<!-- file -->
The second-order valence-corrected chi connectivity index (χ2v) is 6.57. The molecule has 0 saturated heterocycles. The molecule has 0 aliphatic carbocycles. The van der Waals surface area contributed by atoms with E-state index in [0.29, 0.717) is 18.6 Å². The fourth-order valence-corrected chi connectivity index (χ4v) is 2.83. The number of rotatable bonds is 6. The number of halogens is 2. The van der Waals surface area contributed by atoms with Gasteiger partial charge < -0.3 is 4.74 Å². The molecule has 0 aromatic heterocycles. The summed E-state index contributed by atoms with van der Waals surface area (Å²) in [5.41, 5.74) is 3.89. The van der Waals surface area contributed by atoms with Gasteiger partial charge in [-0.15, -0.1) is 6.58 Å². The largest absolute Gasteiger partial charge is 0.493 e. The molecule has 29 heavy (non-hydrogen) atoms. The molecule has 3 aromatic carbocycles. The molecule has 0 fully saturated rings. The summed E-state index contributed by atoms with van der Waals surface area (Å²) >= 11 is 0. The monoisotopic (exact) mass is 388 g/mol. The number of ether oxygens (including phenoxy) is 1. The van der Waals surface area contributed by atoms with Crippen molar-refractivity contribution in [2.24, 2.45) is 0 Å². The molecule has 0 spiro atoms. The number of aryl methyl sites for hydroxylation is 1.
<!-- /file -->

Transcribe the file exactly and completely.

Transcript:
The second-order valence-corrected chi connectivity index (χ2v) is 6.57. The molecule has 0 saturated heterocycles. The molecule has 0 aliphatic carbocycles. The van der Waals surface area contributed by atoms with E-state index in [0.29, 0.717) is 18.6 Å². The fourth-order valence-corrected chi connectivity index (χ4v) is 2.83. The number of rotatable bonds is 6. The number of halogens is 2. The van der Waals surface area contributed by atoms with Gasteiger partial charge < -0.3 is 4.74 Å². The molecule has 0 aromatic heterocycles. The summed E-state index contributed by atoms with van der Waals surface area (Å²) in [5.41, 5.74) is 3.89. The van der Waals surface area contributed by atoms with Gasteiger partial charge in [-0.15, -0.1) is 6.58 Å². The largest absolute Gasteiger partial charge is 0.493 e. The molecule has 29 heavy (non-hydrogen) atoms. The molecule has 3 aromatic carbocycles. The molecule has 0 fully saturated rings. The summed E-state index contributed by atoms with van der Waals surface area (Å²) >= 11 is 0. The monoisotopic (exact) mass is 388 g/mol. The number of ether oxygens (including phenoxy) is 1. The van der Waals surface area contributed by atoms with Crippen molar-refractivity contribution in [2.24, 2.45) is 0 Å². The molecule has 0 spiro atoms. The number of aryl methyl sites for hydroxylation is 1.